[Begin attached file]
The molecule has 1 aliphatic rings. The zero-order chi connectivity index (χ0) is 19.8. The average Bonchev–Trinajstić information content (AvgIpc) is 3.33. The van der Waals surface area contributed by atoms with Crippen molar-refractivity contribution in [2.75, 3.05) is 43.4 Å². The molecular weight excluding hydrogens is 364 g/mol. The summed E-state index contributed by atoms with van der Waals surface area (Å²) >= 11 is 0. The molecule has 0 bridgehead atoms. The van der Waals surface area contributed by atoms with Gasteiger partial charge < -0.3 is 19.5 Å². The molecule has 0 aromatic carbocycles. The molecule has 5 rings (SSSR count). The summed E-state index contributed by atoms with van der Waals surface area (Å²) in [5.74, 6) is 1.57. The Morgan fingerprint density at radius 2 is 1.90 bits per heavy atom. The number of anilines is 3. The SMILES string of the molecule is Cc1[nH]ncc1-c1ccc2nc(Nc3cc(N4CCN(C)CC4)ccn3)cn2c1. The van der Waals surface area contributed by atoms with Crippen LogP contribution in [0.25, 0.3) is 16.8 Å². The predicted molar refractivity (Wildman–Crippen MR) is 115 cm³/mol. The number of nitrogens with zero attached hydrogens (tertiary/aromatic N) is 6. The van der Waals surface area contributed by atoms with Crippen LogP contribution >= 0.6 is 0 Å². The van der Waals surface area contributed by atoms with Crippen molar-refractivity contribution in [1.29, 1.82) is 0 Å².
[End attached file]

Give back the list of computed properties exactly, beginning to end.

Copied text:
The molecule has 1 aliphatic rings. The zero-order chi connectivity index (χ0) is 19.8. The average Bonchev–Trinajstić information content (AvgIpc) is 3.33. The van der Waals surface area contributed by atoms with Crippen molar-refractivity contribution in [2.75, 3.05) is 43.4 Å². The molecular weight excluding hydrogens is 364 g/mol. The summed E-state index contributed by atoms with van der Waals surface area (Å²) >= 11 is 0. The molecule has 0 bridgehead atoms. The van der Waals surface area contributed by atoms with Gasteiger partial charge < -0.3 is 19.5 Å². The molecule has 0 aromatic carbocycles. The molecule has 5 rings (SSSR count). The summed E-state index contributed by atoms with van der Waals surface area (Å²) in [5.74, 6) is 1.57. The Morgan fingerprint density at radius 2 is 1.90 bits per heavy atom. The number of anilines is 3. The SMILES string of the molecule is Cc1[nH]ncc1-c1ccc2nc(Nc3cc(N4CCN(C)CC4)ccn3)cn2c1. The van der Waals surface area contributed by atoms with Crippen LogP contribution in [0.25, 0.3) is 16.8 Å². The predicted molar refractivity (Wildman–Crippen MR) is 115 cm³/mol. The number of nitrogens with zero attached hydrogens (tertiary/aromatic N) is 6. The van der Waals surface area contributed by atoms with Crippen LogP contribution >= 0.6 is 0 Å². The van der Waals surface area contributed by atoms with Crippen molar-refractivity contribution in [1.29, 1.82) is 0 Å².